Introducing CORE’s new Heat Strain Score!
CORE’s new Heat Strain Score helps you better understand how heat affects your body. It is displayed in the updated version of the CORE mobile app.
Significance of heat strain
We’ve all become more heat aware by monitoring core temperature during training and races. We know that as core temp climbs, the body’s thermoregulatory system works to keep us cool by sweating, diverting blood from the muscles to the skin, and other processes. These all require resources from the body, reducing sports performance and possibly leading to heat exhaustion.
Thus, heat strain is the sum of the physiological processes used to dissipate heat from the body’s core. The higher the heat strain, the greater the performance decline. The Heat Strain Score objectively quantifies heat strain in an easy-to-understand metric.
Some technical background
Core body temp is an important metric for assessing an athlete’s thermal state and is a widely accepted proxy to estimate heat strain. However, core temp alone does not sufficiently estimate the body’s performance reserve. This is because at a given core temp, the exhaustion point is reached earlier when skin temperature is higher (due to an increase in heart rate and blood flow to the skin).
Extensive research has shown that mean body temperature is one of the top indicators for assessing heat strain. Mean body temperature is the average temp of the torso and all appendages, weighted based on the mass of each. A long-established formula estimates mean body temperature by using core body temp and mean skin temp. While the CORE sensor measures skin temp in only one location, extensive laboratory testing by CORE experts has identified a revised formula that allows the CORE sensor to accurately estimate mean body temperature.
Heat Strain Score
CORE’s Heat Strain Score measures the cumulative amount of heat strain experienced during a workout or entire day. It is a function of the amount of time that both core and skin temperatures are elevated, and it indicates how hard the thermoregulatory system is working. The longer that both temperatures are elevated, the higher the Heat Strain Score will be. The higher the Heat Strain Score, the more performance degradation an athlete can expect.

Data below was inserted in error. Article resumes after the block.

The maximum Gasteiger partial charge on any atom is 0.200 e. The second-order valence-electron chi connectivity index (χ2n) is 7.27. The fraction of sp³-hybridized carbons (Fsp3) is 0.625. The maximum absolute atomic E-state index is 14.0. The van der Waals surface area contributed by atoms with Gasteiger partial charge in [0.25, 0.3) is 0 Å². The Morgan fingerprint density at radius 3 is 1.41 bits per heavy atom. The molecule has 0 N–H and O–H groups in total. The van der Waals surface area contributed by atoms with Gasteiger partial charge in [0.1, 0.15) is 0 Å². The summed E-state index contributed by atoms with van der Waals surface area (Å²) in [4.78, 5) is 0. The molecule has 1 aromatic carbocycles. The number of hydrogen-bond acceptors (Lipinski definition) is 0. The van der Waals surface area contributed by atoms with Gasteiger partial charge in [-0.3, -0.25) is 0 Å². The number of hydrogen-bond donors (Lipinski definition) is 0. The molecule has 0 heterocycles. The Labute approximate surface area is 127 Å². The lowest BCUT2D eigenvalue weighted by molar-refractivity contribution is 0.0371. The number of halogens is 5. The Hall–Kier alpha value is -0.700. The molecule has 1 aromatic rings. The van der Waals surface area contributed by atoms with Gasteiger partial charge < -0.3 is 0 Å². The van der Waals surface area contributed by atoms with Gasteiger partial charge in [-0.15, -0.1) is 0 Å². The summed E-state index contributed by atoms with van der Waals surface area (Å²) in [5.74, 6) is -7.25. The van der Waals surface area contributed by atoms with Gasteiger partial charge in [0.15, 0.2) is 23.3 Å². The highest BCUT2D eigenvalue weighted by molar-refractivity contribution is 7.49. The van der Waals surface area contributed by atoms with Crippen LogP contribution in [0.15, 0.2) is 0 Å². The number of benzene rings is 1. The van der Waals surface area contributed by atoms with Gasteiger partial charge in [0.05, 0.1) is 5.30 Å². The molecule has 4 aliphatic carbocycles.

For example, if an athlete does two 60-minute workouts at the same core temperature, the Heat Strain Score will be higher for the workout where skin temperature was higher. This is because it is harder for the body to shed heat when skin temperature is higher.
Skin temperature is highly correlated to the ambient air temperature and to the amount of clothing worn. When training outdoors in winter conditions, it’s not unusual to have a Heat Strain Score of zero, even if core temp is elevated. This is because the body is not working hard to dissipate heat.
While a long workout in the heat may result in a score of several thousand, most users will find that their highest daily scores occur when sick with a fever. A daily Heat Strain Score of over 10,000 is not atypical during a strong fever, and accurately represents the extreme stresses on the body (and helps to quantify the reason why exercise avoidance is recommended while experiencing a fever).
Applications for training
The Heat Strain Score is valuable for analysing training and race performance. It adds another dimension to core body temp to explain the condition and physiology of the athlete.
In the CORE app, you will find a Heat Strain Score calculated for all prior workouts recorded with CORE. Examining the Heat Strain Score in various races and training sessions will likely reveal patterns and thresholds where athletes started to experience performance decline. In particular, look at long endurance efforts in the heat, races in any conditions, and longer high-intensity efforts.
Notice if there is a threshold Heat Strain Score associated with performance decline. Also note if there was an ambient air temperature that was associated with little or no Heat Strain Score, even during a race where core temp was quite elevated. More tips and training advice coming soon!